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China Rediscovered:The Benaki Museum Collection of Chinese Ceramics
In May 1936 the steamship Sorrento sailed into the port of Piraeus, Greece. Aboard were sixteen crates with 452 items of Chinese pottery, destined to join another 341 already on display at the Benaki Museum in Athens. Over the past nine years the museum s founder, Antonis Benakis, had been in contact with their donor, Greek-origin British businessman George Eumorfopoulos. His Chinese art collection was one of the most extensive the world had ever seen. In bestowing this gift, Eumorfopoulos wanted to introduce Greeks to the art of China through its best-known medium at the time, ceramics. The years after the collapse of the Qing dynasty in 1911 witnessed an opening up of China and the first archaeological excavations of its ancient cultures. A circle of enthusiasts and scholars, among which Eumorfopoulos was pivotal, grasped the opportunity to evaluate anew long-held preconceptions on Chinese civilisation. Situated in London, a centre of imperialist power and global finance, they acquired, assessed, and interpreted previously-unseen and fascinating objects. In addition, Eumorfopoulos acted as an intermediary between the contemporary art scene and Chinese antiquities, inspiring modern artists and studio potters . China Rediscovered: The Benaki Museum Collection of Chinese Ceramics traces the roles ceramics assumed in this cultural interplay within the context of earlier encounters between China and the rest of the world. A selection of 88 items from the Benaki Museum are perceived as actors within constantly evolving sets , as players in a game of knowledge, taste, and power.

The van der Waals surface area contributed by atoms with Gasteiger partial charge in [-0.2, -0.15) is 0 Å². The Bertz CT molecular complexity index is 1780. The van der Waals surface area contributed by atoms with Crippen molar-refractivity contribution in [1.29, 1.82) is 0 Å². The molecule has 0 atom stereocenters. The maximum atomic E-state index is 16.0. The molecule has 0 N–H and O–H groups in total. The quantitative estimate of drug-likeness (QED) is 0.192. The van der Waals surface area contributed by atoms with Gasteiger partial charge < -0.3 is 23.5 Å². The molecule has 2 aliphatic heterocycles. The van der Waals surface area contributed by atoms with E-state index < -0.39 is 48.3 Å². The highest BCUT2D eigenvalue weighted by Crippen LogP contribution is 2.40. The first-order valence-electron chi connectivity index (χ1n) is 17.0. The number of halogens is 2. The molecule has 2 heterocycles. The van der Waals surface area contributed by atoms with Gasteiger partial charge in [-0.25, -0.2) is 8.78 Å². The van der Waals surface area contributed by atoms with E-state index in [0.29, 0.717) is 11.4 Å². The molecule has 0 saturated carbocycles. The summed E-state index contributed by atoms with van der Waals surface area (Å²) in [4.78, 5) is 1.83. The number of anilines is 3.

George Manginis is a teaching fellow at the University of Edinburgh. He is the author of "Mount Sinai: A History of Travellers and Pilgrims."

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